Frances Henry & Carol Tator

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Frances Henry:


University Of Toronto Press, 2002

(FROM DISCOURSES OF DOMINATION: RACIAL BIAS IN THE CANADIAN ENGLISH-LANGUAGE PRESS)

"Though racism in Canada's social systems and public institutions takes many forms, racism in the media is one of the most important areas of inquiry, if we hope to develop effective strategies and mechanisms for dismantling racism in Canadian society. The media are one of the most powerful institutions in a democratic society, because they help transmit its central cultural images, ideas, and symbols, as well as a nation's narratives and myths. Media discourse plays a large part in reproducing the collective belief system of the dominant society and the core values of society (Hall, 1975; van Dijk, 1988).

The media holds up a mirror in which society can see itself reflected, but as we demonstrate in this book, the mirror's reflections are sometimes seriously distorted. The media do not objectively record and describe reality, nor do they neutrally report their facts and stories. Rather, some media practitioners socially reconstruct reality based on professional and personal ideologies, corporate interests, cultural and organizational norms and values (van Dijk, 1988, 91; Fiske, 1994; Hackett and Zhao, 1998).

We hope that this book offers a constructive critique of the media and their systems of representation. It is not our intention to label as racist any particular newspaper, journalist or editor, nor do we see our role as that of agents of 'cultural thought police.' We believe that journalists often operate within discursive spaces that transcend them, and we agree with Hall (1981) and Riggins (1997) who contend that the media's offerings flow out of a set of complex and contradictory system of structures, practices and discourses, and not the personal inclinations of any of its practitioners. As we demonstrate throughout this book, journalists and editors contribute whether consciously or not to the marginalization and denigration of people of colour and other minorities; however our concern is not with individual and prejudicial attitudes. By focusing on this narrow aspect of racism we would be deflecting the problem of media representation away from the ideological centres and the historical, political, cultural, and institutional contexts within which racism in some of the media has functioned.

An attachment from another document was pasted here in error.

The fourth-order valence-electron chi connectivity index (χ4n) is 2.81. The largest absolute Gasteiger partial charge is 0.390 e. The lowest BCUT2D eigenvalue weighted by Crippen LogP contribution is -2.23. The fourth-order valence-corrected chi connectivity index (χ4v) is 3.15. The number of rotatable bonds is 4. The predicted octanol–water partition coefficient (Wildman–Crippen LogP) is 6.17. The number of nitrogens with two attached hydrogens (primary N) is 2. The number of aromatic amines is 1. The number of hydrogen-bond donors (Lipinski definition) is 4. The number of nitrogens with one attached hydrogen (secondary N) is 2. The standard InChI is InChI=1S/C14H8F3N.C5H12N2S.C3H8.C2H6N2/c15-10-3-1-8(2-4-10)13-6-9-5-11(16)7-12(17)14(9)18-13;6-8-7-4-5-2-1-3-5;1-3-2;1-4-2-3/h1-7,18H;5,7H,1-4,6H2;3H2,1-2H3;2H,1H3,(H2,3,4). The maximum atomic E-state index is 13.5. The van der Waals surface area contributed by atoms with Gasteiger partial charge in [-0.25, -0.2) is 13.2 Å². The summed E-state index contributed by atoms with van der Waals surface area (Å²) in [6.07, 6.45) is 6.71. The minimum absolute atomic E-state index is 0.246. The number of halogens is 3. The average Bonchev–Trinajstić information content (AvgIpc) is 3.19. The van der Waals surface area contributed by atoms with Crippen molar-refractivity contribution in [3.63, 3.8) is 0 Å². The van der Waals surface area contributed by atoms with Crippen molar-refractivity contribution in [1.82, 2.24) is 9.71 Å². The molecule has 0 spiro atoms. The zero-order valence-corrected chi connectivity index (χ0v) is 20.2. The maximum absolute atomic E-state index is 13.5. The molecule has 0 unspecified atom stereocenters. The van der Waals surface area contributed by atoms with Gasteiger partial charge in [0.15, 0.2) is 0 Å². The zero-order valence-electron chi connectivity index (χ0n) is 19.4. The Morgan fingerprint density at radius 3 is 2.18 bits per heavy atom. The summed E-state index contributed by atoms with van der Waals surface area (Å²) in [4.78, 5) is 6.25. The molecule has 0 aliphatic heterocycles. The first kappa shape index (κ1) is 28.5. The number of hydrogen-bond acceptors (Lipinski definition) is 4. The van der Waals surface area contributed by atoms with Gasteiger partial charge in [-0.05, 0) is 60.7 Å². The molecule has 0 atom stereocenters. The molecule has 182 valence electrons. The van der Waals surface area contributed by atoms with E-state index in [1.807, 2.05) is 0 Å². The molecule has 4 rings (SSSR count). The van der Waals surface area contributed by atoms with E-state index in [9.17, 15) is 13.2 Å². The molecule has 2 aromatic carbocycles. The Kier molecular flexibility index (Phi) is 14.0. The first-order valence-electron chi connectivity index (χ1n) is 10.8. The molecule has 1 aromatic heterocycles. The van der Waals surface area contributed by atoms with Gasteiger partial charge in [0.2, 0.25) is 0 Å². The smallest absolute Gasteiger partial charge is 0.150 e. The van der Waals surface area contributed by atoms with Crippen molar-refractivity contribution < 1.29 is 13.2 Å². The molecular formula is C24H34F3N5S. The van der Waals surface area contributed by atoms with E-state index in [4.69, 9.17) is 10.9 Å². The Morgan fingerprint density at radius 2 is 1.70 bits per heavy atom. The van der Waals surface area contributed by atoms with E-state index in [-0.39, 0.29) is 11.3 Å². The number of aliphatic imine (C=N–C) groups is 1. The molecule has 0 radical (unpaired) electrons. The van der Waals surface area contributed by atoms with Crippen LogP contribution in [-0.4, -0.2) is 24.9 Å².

Our approach, then, involves examining 'codes of meaning,' (Hebdige, 1993) -- that is the unquestioned assumptions, values, norms and practices that are rooted in the dominant culture's ideology and in the culture of the media organizations. We wish to help uncover and critically examine what passes as 'everyday commonsense' (Essed, 1990), what mainstream culture defines as 'truth' and accepts as 'fact,' and, views as 'reality' (Foucault, 1980)."

 

© Dr. Frances Henry & Carol Tator
franceshenry@sympatico.ca | ctator@yorku.ca

 
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© Dr. Frances Henry & Carol Tator

franceshenry@sympatico.ca | ctator@yorku.ca